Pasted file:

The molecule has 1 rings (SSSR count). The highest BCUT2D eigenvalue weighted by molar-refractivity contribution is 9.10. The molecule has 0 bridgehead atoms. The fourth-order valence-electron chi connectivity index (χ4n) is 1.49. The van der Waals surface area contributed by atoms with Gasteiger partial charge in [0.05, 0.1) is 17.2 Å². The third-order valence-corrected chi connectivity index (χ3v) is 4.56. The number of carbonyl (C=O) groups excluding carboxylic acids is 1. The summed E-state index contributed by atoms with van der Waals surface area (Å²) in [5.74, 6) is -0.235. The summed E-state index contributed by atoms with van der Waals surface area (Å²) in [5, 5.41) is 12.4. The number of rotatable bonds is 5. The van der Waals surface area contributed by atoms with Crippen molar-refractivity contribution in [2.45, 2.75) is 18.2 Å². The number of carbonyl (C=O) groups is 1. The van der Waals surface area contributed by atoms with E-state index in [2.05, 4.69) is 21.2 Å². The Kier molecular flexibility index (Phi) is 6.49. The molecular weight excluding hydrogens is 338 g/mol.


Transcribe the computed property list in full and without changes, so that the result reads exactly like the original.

The molecule has 1 rings (SSSR count). The highest BCUT2D eigenvalue weighted by molar-refractivity contribution is 9.10. The molecule has 0 bridgehead atoms. The fourth-order valence-electron chi connectivity index (χ4n) is 1.49. The van der Waals surface area contributed by atoms with Gasteiger partial charge in [0.05, 0.1) is 17.2 Å². The third-order valence-corrected chi connectivity index (χ3v) is 4.56. The number of carbonyl (C=O) groups excluding carboxylic acids is 1. The summed E-state index contributed by atoms with van der Waals surface area (Å²) in [5.74, 6) is -0.235. The summed E-state index contributed by atoms with van der Waals surface area (Å²) in [5, 5.41) is 12.4. The number of rotatable bonds is 5. The van der Waals surface area contributed by atoms with Crippen molar-refractivity contribution in [2.45, 2.75) is 18.2 Å². The number of carbonyl (C=O) groups is 1. The van der Waals surface area contributed by atoms with E-state index in [2.05, 4.69) is 21.2 Å². The Kier molecular flexibility index (Phi) is 6.49. The molecular weight excluding hydrogens is 338 g/mol.